My observations of MLK Day


00-anthonyhallIf Dr. Martin Luther King Jr. were alive today, he would be as thrilled as anybody that Barack Obama is doing so well as the first Black president of the United States. Yet he would be the first to remind us that we are still far from reaching the Promised Land that inspired his prophetic dream.

No doubt Obama himself is all too mindful of this. His election was only one small step on the march towards equal rights and opportunities for all Americans.  Indeed, nothing betrays the fatuous notion that his election ushered in a post-racial era quite like Selma-like marches against police brutality that were held over the country last year.

Only private citizen
But Monday was MLK’s day. It speaks volumes that he is the only private citizen (Black or White) to have a federal holiday declared in his honor. Hell, even Washington and Lincoln have to share one holiday on Presidents Day.  And with the August 2013 dedication of his memorial, MLK is now perched on the Mall alongside them in perpetuity.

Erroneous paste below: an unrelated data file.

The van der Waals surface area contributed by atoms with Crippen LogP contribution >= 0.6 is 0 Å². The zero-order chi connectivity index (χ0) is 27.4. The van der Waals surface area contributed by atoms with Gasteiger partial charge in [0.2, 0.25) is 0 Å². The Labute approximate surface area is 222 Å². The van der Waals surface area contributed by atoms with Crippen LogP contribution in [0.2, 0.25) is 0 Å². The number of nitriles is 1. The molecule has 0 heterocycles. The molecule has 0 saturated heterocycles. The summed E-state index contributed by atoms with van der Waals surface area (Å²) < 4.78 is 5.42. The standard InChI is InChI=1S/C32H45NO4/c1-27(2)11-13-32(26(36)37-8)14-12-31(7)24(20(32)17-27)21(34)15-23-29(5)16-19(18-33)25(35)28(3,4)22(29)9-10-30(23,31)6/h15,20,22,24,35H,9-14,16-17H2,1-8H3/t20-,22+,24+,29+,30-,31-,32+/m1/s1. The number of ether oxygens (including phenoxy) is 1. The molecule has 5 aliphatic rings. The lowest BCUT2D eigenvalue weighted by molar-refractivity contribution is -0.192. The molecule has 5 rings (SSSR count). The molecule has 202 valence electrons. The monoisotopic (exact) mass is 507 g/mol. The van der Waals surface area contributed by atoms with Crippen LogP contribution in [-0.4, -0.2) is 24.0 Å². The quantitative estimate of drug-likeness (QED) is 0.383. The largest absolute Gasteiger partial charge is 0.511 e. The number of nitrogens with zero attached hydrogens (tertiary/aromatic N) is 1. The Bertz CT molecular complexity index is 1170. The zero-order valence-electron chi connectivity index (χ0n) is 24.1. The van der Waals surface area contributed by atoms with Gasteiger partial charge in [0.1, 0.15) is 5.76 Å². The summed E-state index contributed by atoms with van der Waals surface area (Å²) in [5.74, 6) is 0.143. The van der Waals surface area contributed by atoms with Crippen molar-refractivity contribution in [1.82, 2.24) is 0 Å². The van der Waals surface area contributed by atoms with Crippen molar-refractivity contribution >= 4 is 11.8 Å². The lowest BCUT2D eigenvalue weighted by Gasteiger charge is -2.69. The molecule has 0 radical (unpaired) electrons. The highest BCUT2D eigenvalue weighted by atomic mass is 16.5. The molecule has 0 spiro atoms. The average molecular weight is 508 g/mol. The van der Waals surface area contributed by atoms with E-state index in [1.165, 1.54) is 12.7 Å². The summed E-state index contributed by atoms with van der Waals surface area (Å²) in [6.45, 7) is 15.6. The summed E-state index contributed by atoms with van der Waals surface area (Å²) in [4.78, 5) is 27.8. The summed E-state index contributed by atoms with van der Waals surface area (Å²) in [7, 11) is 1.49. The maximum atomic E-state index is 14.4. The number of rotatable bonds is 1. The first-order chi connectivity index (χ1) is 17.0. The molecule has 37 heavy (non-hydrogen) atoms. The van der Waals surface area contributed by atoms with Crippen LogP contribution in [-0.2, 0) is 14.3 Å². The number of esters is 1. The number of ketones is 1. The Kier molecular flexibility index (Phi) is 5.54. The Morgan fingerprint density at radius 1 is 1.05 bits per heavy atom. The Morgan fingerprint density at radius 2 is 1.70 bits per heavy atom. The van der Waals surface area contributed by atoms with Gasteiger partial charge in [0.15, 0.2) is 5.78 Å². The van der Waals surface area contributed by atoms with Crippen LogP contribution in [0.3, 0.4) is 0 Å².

All of which might explain why Washington’s monument is glaring down on MLK’s. Seriously, though, am I the only one who thinks Washington’s looks eerily like a stonemason’s monument to the KKK?

As I wrote in October 2011, “There was considerable media coverage…of workers repelling down the Washington Monument to inspect damage caused by the recent earthquake. However, while most people seemed mesmerized by the acrobatic feat this entailed, I could not help noticing how much up-close images of the cone of the Monument resemble the hood of a Klansman.

“I’ve read accounts of Freemasons, who were instrumental in building D.C., inserting Masonic symbols all over the city. Therefore, is it so farfetched to think that this monument, which was built between 1848-84 as a memorial to George Washington, also paid homage to the prevailing symbol of White supremacy?”

A down payment
Whatever the case, Monday’s holiday is not just a testament to MLK’s greatness. It’s a symbolic down payment on the promissory note that represents the unpaid – if not unpayable – debt America owes descendants of the Blacks it enslaved.

I can think of no better way to mark this MLK holiday than by pledging henceforth to tune out all politicians and pundits who traffic in incendiary rhetoric. Such rhetoric only divides Americans and could even inspire political assassinations.

Anthony L. Hall is a Bahamian native with an international law practice in Washington, D.C. Read his columns and daily weblog at



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